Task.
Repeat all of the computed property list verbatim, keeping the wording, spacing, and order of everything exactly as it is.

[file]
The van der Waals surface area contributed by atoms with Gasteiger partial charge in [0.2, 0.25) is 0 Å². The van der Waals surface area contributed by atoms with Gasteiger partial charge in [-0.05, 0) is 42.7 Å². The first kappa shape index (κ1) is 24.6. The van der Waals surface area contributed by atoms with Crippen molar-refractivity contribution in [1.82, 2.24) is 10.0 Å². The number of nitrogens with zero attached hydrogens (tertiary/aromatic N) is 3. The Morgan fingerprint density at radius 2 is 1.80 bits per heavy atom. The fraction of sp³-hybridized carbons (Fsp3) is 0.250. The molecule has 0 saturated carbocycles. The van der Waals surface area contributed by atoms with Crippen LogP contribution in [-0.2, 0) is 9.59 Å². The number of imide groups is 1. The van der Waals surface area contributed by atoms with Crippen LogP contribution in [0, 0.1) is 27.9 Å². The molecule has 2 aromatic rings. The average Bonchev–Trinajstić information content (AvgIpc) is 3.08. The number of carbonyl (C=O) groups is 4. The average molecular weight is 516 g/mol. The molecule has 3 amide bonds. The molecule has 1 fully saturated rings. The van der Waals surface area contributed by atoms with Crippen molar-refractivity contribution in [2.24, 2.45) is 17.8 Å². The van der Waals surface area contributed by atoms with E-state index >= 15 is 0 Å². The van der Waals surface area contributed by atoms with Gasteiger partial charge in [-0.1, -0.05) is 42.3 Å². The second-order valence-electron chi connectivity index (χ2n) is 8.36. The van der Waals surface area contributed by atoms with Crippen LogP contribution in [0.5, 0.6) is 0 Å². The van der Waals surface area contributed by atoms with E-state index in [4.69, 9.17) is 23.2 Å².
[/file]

The van der Waals surface area contributed by atoms with Gasteiger partial charge in [0.2, 0.25) is 0 Å². The van der Waals surface area contributed by atoms with Gasteiger partial charge in [-0.05, 0) is 42.7 Å². The first kappa shape index (κ1) is 24.6. The van der Waals surface area contributed by atoms with Crippen molar-refractivity contribution in [1.82, 2.24) is 10.0 Å². The number of nitrogens with zero attached hydrogens (tertiary/aromatic N) is 3. The Morgan fingerprint density at radius 2 is 1.80 bits per heavy atom. The fraction of sp³-hybridized carbons (Fsp3) is 0.250. The molecule has 0 saturated carbocycles. The van der Waals surface area contributed by atoms with Crippen LogP contribution in [-0.2, 0) is 9.59 Å². The number of imide groups is 1. The van der Waals surface area contributed by atoms with Crippen LogP contribution in [0, 0.1) is 27.9 Å². The molecule has 2 aromatic rings. The average Bonchev–Trinajstić information content (AvgIpc) is 3.08. The number of carbonyl (C=O) groups is 4. The average molecular weight is 516 g/mol. The molecule has 3 amide bonds. The molecule has 1 fully saturated rings. The van der Waals surface area contributed by atoms with Crippen molar-refractivity contribution in [2.24, 2.45) is 17.8 Å². The van der Waals surface area contributed by atoms with E-state index >= 15 is 0 Å². The van der Waals surface area contributed by atoms with Gasteiger partial charge in [-0.1, -0.05) is 42.3 Å². The second-order valence-electron chi connectivity index (χ2n) is 8.36. The van der Waals surface area contributed by atoms with Crippen LogP contribution in [0.5, 0.6) is 0 Å². The van der Waals surface area contributed by atoms with E-state index in [4.69, 9.17) is 23.2 Å².